- Small businesses in the picturesque town of Franschhoek have been hard hit by the Covid-19 pandemic.
- Fears are now mounting that it could turn into a ghost town.
- Tourism Minister Mmamoloko Kubayi-Ngubane visited Franschhoek to assess the impact of Covid-19.
Businesses in one of the Western Cape's most spectacular scenic towns are battling to stay afloat due to the impact of the Covid-19 lockdown.
And fears are mounting that it could soon turn into a ghost town if ongoing lockdown regulations persist.
Regine Theron, owner of Flambe Gallery, said she was forced to move her business into smaller premises just to keep up with the rent.
"It's been really scarily difficult, the fact that I'm still around. Sometimes I even surprise myself because we are 100% international tourism dependent. Now I'm moving into smaller premises which is slightly cheaper and I'm hoping I can stay afloat with my overheads."
Theron said she has never gone through this much hardship.
"We are known in Franschhoek as an art, wine and food kind of destination and the lockdown really created that even locals don't visit our destination. Everybody who owns a business in the area is affected in a negative way," she added.
The family that owns the restaurant Taki's put all their savings into the business and for them, there is so much uncertainty.
Owner Julina Abrahams said:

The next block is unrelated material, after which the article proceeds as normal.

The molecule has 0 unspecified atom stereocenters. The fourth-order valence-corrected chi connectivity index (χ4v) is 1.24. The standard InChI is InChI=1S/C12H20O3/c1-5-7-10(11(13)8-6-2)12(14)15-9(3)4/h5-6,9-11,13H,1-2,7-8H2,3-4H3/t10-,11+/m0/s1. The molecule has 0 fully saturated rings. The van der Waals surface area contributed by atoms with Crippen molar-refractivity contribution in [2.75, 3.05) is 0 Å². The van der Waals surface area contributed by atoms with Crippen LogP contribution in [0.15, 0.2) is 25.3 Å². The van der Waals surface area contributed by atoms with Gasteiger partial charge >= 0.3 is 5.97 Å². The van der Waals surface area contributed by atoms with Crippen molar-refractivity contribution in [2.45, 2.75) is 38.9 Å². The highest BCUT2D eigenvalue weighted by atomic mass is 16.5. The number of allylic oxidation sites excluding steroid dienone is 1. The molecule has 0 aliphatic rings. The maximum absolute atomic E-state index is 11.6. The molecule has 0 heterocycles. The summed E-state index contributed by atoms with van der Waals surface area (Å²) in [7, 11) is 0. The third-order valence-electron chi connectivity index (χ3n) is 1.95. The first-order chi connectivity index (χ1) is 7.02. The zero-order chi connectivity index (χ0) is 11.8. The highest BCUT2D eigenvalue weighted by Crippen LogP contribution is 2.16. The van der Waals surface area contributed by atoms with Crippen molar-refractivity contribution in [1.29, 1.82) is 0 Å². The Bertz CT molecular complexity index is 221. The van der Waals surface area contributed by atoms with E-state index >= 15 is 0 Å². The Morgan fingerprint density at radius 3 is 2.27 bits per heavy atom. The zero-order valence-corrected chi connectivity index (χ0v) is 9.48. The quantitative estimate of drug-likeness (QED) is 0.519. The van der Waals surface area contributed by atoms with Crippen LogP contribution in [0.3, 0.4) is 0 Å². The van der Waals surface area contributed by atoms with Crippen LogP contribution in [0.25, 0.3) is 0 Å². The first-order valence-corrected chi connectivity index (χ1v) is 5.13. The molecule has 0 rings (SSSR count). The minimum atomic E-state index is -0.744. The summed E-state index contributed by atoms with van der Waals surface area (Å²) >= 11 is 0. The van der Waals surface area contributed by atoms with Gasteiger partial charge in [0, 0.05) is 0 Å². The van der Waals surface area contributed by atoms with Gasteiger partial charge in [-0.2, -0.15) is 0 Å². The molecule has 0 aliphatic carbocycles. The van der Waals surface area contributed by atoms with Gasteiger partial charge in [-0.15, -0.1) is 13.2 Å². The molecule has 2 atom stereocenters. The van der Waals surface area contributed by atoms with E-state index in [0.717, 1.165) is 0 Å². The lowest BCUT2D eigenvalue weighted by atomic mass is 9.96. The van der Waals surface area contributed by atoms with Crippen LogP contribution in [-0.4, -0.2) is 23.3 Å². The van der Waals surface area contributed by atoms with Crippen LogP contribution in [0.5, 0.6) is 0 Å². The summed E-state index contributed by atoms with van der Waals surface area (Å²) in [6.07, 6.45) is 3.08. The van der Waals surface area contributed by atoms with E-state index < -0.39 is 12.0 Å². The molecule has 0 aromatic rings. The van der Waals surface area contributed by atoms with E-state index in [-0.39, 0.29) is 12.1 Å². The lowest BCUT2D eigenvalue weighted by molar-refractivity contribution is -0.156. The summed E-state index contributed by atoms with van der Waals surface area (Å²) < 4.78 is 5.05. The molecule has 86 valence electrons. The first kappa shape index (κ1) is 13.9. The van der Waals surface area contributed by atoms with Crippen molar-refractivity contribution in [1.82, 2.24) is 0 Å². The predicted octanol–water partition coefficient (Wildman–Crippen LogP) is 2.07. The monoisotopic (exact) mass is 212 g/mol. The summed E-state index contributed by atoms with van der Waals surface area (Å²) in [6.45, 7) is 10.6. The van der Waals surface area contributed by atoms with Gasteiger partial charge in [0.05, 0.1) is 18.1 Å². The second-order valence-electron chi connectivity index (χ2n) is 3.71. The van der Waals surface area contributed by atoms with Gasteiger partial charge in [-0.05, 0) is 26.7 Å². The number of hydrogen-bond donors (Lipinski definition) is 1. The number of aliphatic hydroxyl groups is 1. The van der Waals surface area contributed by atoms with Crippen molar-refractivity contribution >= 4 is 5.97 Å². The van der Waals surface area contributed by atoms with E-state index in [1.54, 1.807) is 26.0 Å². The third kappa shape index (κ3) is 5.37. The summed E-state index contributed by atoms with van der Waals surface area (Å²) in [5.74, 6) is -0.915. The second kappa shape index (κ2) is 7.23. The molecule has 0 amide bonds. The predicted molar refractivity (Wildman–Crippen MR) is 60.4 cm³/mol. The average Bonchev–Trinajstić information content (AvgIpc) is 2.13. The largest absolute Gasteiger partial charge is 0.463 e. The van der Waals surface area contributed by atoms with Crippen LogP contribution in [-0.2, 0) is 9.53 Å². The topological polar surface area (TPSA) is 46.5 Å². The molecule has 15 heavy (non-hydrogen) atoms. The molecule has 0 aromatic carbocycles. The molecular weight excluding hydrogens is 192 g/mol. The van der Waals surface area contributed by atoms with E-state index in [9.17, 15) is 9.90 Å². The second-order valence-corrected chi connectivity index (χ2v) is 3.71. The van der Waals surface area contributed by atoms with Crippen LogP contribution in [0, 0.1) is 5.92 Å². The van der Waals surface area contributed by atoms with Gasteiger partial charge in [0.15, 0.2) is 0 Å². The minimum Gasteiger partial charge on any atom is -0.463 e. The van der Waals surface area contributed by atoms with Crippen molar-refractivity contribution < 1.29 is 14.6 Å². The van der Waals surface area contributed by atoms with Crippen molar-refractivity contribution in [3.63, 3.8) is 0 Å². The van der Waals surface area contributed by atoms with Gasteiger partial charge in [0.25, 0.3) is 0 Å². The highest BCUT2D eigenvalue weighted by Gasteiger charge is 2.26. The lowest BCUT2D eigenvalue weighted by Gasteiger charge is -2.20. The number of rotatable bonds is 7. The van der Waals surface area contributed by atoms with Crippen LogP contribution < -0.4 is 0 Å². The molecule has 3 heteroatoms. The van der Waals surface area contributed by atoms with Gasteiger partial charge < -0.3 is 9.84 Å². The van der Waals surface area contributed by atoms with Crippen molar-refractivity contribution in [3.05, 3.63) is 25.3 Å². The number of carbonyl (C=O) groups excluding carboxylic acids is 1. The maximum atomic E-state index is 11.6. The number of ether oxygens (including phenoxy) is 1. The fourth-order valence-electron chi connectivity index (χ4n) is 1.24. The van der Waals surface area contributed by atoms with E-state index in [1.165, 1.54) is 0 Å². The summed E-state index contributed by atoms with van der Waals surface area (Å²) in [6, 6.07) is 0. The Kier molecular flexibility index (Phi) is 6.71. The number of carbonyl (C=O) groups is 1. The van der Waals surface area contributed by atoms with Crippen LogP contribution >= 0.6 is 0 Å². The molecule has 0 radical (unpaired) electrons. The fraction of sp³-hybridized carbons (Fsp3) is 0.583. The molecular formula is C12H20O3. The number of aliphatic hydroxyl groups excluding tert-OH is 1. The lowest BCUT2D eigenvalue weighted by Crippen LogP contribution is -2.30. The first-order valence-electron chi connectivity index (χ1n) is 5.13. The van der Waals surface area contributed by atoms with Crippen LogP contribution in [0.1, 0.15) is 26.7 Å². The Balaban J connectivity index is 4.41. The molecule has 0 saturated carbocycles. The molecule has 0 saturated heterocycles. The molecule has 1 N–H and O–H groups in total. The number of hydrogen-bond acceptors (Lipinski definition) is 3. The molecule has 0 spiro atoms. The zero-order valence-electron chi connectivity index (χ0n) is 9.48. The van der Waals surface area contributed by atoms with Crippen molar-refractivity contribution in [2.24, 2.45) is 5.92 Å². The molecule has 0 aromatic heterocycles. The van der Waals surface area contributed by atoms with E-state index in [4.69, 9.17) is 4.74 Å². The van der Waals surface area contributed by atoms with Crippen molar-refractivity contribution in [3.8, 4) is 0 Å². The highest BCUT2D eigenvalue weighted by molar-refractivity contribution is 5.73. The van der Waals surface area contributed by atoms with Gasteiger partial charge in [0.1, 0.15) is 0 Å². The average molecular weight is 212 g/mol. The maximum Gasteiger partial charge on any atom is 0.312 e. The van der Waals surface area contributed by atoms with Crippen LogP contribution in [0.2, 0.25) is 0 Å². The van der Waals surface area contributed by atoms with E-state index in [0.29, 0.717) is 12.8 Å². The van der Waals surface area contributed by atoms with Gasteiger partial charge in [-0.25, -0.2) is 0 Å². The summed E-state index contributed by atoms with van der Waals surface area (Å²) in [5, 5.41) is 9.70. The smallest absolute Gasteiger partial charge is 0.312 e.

Abrahams added that he knew of a few businesses that were forced to close down. They exhausted all their savings and maxed out their credit cards just to stay afloat.
"We're hanging in there. All our staff are working short time and we had to think differently because we couldn't afford to carry the cost. It is going to be a ghost town. There are no visitors in the town's restaurants. The status quo stays no tourists, no business, no food on the table," she said.
For the workers, the stress and anxiety around job security has left them at their wits' end.
A waiter at Taki's, Catherin Muller, said she was the only one in her family who was working and that she had to provide for her seven family members.
Business owner Mary Ackerman from African Touch says: "We need the tourists back and if we don’t get foot traffic quickly then this won’t be Franschhoek anymore. It will be a ghost town."
According to a report released by Cape Town Tourism in December last year, Cape Town Tourism members lost more than R2 billion and almost 12 000 jobs in Cape Town.
Top Cape Town tourist attractions have reported low visitor numbers for the month of December 2020, with Robben Island seeing the largest decline in visitor numbers compared to December 2019.
The decline in visitor numbers for Robben Island was 83%. For Cape Point, it was 69%, for Table Mountain 66%, while the Two Oceans Aquarium, V&A Waterfront and Kirstenbosch Gardens saw visitor numbers drop by 56%, 50% and 48%, respectively.
Tourism Minister Mmamoloko Kubayi-Ngubane visited the Franschhoek region on Thursday during a two-day engagement with stakeholders to assess the impact of Covid-19 on the small town. Kubayi-Ngubane told News24 that because of the pandemic, there was no guarantee for businesses.
"Because of the pandemic in its nature, you can't say this is a guarantee [for businesses]. Our best bet is to push the domestic tourism market, to assist and visit places like Franschhoek. It's not possible for me to give guarantees.
"Last year, we had R200 million for Covid-19 relief. we don't have any funds left. Government's fiscus is limited and with...limited resources our focus is to get businesses back on track."